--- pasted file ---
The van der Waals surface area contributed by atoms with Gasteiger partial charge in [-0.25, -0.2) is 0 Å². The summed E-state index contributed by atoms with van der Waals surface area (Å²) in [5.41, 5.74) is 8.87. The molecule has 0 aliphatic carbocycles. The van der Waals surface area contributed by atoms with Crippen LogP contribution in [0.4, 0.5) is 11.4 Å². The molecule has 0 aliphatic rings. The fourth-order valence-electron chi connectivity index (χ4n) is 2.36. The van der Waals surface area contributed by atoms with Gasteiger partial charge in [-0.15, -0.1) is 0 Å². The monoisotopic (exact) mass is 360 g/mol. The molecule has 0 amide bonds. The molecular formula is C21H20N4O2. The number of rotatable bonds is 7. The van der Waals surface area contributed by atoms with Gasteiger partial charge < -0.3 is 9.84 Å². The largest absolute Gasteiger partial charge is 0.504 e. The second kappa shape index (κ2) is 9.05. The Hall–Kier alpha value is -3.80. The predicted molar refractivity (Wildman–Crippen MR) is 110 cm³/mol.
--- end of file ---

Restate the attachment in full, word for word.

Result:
The van der Waals surface area contributed by atoms with Gasteiger partial charge in [-0.25, -0.2) is 0 Å². The summed E-state index contributed by atoms with van der Waals surface area (Å²) in [5.41, 5.74) is 8.87. The molecule has 0 aliphatic carbocycles. The van der Waals surface area contributed by atoms with Crippen LogP contribution in [0.4, 0.5) is 11.4 Å². The molecule has 0 aliphatic rings. The fourth-order valence-electron chi connectivity index (χ4n) is 2.36. The van der Waals surface area contributed by atoms with Gasteiger partial charge in [-0.15, -0.1) is 0 Å². The monoisotopic (exact) mass is 360 g/mol. The molecule has 0 amide bonds. The molecular formula is C21H20N4O2. The number of rotatable bonds is 7. The van der Waals surface area contributed by atoms with Gasteiger partial charge < -0.3 is 9.84 Å². The largest absolute Gasteiger partial charge is 0.504 e. The second kappa shape index (κ2) is 9.05. The Hall–Kier alpha value is -3.80. The predicted molar refractivity (Wildman–Crippen MR) is 110 cm³/mol.